Some Social Media Governance Successes and Failures may include:

  • Lost/compromised passwords, leading to lengthy procedures with a social network.
  • Ad hoc tool chain/set managing accounts, that caused governance issues.
  • Poor, inconsistent branding across accounts.
  • Inappropriate messaging.
  • Messaging at cross purposes (lack of coordination).
  • M&A (merger, acquisition, or divested business unit ) headaches around social accounts.
  • Successful new acquisition or successful global launch of a new product or brand, and how social media risks and governance were considered before activation.
  • Missed opportunities/ surprise opportunities captured.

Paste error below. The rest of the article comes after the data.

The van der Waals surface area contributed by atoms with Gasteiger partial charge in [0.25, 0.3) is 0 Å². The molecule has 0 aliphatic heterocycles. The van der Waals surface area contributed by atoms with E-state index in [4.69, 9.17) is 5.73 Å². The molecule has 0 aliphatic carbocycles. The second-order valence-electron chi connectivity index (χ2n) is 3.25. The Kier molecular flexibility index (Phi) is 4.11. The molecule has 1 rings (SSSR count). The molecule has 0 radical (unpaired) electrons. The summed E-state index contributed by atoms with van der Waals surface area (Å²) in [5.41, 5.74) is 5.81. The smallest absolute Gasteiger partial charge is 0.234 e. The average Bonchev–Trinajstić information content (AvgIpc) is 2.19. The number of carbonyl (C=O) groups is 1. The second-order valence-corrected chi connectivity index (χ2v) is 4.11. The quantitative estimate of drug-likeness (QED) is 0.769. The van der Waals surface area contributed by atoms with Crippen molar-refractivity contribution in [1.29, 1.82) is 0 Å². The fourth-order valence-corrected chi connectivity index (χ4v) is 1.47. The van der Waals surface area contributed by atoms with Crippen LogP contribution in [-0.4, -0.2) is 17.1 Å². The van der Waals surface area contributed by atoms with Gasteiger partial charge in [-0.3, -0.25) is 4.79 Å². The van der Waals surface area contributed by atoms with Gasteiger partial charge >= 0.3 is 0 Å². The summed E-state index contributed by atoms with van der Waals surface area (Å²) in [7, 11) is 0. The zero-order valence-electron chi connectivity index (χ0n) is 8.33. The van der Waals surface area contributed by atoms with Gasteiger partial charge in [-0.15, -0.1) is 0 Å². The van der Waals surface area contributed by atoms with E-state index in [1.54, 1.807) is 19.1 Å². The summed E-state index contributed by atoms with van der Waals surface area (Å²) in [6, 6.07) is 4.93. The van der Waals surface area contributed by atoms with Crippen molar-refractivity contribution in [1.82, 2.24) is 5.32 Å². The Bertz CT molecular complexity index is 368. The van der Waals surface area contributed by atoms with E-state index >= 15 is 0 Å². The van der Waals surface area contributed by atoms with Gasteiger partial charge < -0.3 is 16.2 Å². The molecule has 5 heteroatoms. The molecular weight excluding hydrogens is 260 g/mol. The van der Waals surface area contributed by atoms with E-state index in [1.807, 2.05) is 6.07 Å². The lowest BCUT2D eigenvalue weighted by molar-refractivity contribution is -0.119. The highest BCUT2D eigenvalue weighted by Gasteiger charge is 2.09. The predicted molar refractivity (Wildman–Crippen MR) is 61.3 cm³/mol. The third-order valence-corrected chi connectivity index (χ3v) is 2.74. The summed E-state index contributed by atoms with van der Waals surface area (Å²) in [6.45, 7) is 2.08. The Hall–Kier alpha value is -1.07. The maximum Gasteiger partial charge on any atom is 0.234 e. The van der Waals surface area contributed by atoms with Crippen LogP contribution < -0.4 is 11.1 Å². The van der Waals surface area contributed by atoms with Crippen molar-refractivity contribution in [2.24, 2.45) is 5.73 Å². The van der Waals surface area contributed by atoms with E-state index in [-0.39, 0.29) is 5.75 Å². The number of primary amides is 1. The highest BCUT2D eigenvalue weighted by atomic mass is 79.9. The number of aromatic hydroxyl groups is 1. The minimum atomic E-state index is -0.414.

• Long response time on a crisis, making crisis escalate.
  • Consider highlighting successful KPIs, such as listing the number of pages/accounts you managed to "close" due to abandonment or the number of secured accounts with all corporate brand names across new social platforms.
  • Did not meet goal of rolling out advocacy program. If the plan is good and timing is right for 2016, you may want to incorporate unmet goals from last year into your 2016 Goals.

You get the idea.... Again, review and then develop the approach to how you will address the failures, reinvigorate the goals that were not realized, and repeat the successes (or apply similar protocol to other areas to achieve new successes).

Social Media Law and Regulation Review

State laws, national laws, and industry regulations (per country) are constantly changing. Be sure your team is clear on all legal aspects of social media (and general advertising and labor laws around all digital communication). Your governance certainly needs to follow, and support, all laws and regulations.